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How to Set Up Your Grow Space on a Budget

Setting up a grow roomRight, so this blog post is designed to teach you the basics of getting your indoor garden grow space up and running without breaking the bank. We’re talking a concise mini-guide for beginners that will get you started with plenty of room…to grow. Pun intended. Let’s cover it in four steps. Sound like a hoot? Cool, then let’s get going.

Step #1: Do Your Homework

First, we’ve got to get this straight: there are countless different combinations of methods and equipment to choose from. Everyone you talk to will tell you something slightly different. Then, you can easily get lost in a digital labyrinth of web articles, forums, information products, ecommerce stores, etc.

Here’s the deal, start small (cheaper) so you don’t spend as much on mistakes. And, you save money upfront. It’s like buying the entire month’s groceries all at once rather than going to the store 6 times. Focus on the absolute basic requirements and make your education a less costly one. Begin by addressing these three things:

  1. Space: Maybe you want to turn an entire spare room into your own indoor jungle of herbs and veggies, but begin with a small section. Grab some measuring tape and get precise measurements. How much light does it get and what path does light take in the room throughout the day? Can you control the temperature? If so that’s going to save money. How much moisture is in the room by default? How much ventilation/fresh air circulation?
  2. Plants: This is about getting ultra-specific with what you’re going to grow and why. Are we talking flowers and perennial aesthetics or a full-fledged indoor fruit garden? What you want to grow determines what you need: light, air, soil, containers, water, along with temperature and nutrient demands. This is where all the costs come into play. Again, begin small. Start with a couple containers so you can better understand the long-term big picture costs as your garden builds over time.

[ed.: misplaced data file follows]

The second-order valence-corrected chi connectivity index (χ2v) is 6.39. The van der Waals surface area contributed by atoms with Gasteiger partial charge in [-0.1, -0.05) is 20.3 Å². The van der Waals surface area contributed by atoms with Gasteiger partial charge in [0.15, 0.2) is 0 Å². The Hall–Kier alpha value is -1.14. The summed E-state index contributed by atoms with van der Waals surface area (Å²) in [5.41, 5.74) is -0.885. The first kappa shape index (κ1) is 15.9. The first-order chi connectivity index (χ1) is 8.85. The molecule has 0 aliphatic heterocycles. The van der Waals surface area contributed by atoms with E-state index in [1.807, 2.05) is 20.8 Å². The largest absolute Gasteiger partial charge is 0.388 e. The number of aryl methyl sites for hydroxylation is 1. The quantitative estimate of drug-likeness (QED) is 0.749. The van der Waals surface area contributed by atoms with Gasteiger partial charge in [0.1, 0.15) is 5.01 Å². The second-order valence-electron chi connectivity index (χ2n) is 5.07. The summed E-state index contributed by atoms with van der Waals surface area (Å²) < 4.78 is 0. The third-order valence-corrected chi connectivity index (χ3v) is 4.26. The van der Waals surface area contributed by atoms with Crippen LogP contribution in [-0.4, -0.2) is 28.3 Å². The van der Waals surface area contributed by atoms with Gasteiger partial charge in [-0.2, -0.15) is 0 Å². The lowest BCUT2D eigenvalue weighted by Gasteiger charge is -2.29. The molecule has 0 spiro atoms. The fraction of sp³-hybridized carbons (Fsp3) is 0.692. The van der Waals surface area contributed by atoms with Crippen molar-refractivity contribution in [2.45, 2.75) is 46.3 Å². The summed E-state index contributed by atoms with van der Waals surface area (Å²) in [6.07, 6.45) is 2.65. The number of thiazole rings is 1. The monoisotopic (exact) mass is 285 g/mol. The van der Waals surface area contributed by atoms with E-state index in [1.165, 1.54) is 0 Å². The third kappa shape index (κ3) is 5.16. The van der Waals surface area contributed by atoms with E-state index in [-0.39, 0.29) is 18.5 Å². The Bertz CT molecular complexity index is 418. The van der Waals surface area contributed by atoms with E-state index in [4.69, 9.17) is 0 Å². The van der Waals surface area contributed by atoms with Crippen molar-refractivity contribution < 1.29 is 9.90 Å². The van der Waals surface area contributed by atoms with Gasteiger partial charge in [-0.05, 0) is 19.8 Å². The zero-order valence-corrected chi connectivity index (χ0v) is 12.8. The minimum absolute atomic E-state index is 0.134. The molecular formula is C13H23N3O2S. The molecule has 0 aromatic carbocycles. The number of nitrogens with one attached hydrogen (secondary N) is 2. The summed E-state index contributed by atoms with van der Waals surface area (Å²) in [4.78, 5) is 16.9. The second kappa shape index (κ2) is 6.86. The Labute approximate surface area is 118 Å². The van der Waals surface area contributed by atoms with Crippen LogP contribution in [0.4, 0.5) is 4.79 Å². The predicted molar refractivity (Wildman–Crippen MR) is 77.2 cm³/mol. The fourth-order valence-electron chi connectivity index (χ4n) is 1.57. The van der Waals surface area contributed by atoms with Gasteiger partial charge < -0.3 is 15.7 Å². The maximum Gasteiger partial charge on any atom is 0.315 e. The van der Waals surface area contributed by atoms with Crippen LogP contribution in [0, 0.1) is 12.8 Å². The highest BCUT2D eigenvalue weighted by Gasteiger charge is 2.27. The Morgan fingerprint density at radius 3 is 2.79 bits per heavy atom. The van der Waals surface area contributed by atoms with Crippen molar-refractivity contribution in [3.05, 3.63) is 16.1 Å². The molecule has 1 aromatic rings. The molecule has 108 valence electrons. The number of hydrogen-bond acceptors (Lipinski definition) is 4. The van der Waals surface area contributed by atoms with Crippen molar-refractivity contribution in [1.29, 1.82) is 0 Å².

3. Budget: Come to terms with exactly how much money you’re going to spend to get the initial (bare essentials!) setup working: plant (seeds or starters), container, soil, nutrients and any lighting or temperature control/ventilation devices. That’s where you’re beginning and you’re sticking to the bare essentials.

As you can see Step 1 is where you get the brunt of the mental work dealt with. From here it’s prepping the room, setting it up and then maintaining.

Step #2: Buy Everything at Once

Whether you shop online or head to your nearest nursery, have a list written out and get everything you need all at once. Now, seeds are always going to be less expensive because you’re not buying any containers with them. If you want to save money, build your own containers! It’s so freaking easy.

You can use anything from a drawer or a garbage can to an old treasure chest. Just make sure it’s sealed tight and isn’t going to leak any toxic chemicals into the soil.

All you should really be spending money on right now are the seeds, soil and any necessary lighting (LED are cheaper, save on energy and are more effective). Sure, you could head out back and steal some soil from the backyard lawn or something, but in the long run spending $30 or so on good nutrient-dense organic potting/growing soil is a better idea.

Step #3: Study-Up on Watering & Prep Your Soil

The number one rascal for amateur indoor gardeners is water. It’s so much easier to overwater indoor plants it’s ridiculous. Your containers are probably not going to have drainage holes so you need to understand when your soil is saturated depending on size, depth and density relative to the needs of your chosen plants.

Once you know what you’re dealing with you can then prep the soil and plant. Make sure you pay attention to spacing as well, and all this information is readily available online no matter what you have planned. Initially you’re going to have to closely monitor your plants and soil moisture daily. In time it will become easier and easier. You’ll develop the “green thumb” through experience.

Step #4: Lighting Investments

9 times out of 10 a serious indoor garden is going to at some point require lighting. If that’s you, then it would be wise to buy the lighting in the beginning and start using it immediately. With LEDs, you can start small and scale without any issue. Remember, you’re trying to emulate natural sunlight so LEDs are your best bet.

Keep in mind that while they may seem more expensive upfront, they pay for themselves in savings on your energy bill. Here’s more good news: you can get your hands on inexpensive pre-designed LED growing containers. This way you don’t have to build something (although this would be way cheaper all-around) to hold the lights where they need to be and move them over time.

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